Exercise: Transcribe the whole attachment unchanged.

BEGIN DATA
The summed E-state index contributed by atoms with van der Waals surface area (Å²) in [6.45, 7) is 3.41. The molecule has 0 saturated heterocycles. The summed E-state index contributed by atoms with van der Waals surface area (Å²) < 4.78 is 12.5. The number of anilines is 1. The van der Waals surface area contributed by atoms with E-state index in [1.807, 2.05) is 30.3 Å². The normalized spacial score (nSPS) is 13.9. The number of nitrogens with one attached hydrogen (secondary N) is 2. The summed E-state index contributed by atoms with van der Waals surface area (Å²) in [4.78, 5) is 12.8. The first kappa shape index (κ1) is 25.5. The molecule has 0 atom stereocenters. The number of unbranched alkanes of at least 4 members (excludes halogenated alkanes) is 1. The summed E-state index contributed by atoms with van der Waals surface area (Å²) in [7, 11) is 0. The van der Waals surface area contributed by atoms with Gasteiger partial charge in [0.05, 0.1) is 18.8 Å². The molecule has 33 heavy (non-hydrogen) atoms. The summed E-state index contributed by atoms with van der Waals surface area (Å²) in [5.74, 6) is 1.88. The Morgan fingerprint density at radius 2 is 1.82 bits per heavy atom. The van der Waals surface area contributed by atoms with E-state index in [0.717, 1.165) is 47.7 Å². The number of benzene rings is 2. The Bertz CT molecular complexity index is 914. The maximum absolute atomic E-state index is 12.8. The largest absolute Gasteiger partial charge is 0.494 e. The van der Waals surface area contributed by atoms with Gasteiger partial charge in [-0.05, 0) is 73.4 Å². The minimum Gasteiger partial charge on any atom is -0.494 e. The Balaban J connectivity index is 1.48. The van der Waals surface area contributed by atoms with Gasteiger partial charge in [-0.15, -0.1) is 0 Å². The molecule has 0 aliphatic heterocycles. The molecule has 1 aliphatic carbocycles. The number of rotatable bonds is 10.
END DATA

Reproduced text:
The summed E-state index contributed by atoms with van der Waals surface area (Å²) in [6.45, 7) is 3.41. The molecule has 0 saturated heterocycles. The summed E-state index contributed by atoms with van der Waals surface area (Å²) < 4.78 is 12.5. The number of anilines is 1. The van der Waals surface area contributed by atoms with E-state index in [1.807, 2.05) is 30.3 Å². The normalized spacial score (nSPS) is 13.9. The number of nitrogens with one attached hydrogen (secondary N) is 2. The summed E-state index contributed by atoms with van der Waals surface area (Å²) in [4.78, 5) is 12.8. The first kappa shape index (κ1) is 25.5. The molecule has 0 atom stereocenters. The number of unbranched alkanes of at least 4 members (excludes halogenated alkanes) is 1. The summed E-state index contributed by atoms with van der Waals surface area (Å²) in [7, 11) is 0. The van der Waals surface area contributed by atoms with Gasteiger partial charge in [0.05, 0.1) is 18.8 Å². The molecule has 33 heavy (non-hydrogen) atoms. The summed E-state index contributed by atoms with van der Waals surface area (Å²) in [5.74, 6) is 1.88. The Morgan fingerprint density at radius 2 is 1.82 bits per heavy atom. The van der Waals surface area contributed by atoms with E-state index in [0.717, 1.165) is 47.7 Å². The number of benzene rings is 2. The Bertz CT molecular complexity index is 914. The maximum absolute atomic E-state index is 12.8. The largest absolute Gasteiger partial charge is 0.494 e. The van der Waals surface area contributed by atoms with Gasteiger partial charge in [-0.05, 0) is 73.4 Å². The minimum Gasteiger partial charge on any atom is -0.494 e. The Balaban J connectivity index is 1.48. The van der Waals surface area contributed by atoms with Gasteiger partial charge in [-0.15, -0.1) is 0 Å². The molecule has 0 aliphatic heterocycles. The molecule has 1 aliphatic carbocycles. The number of rotatable bonds is 10.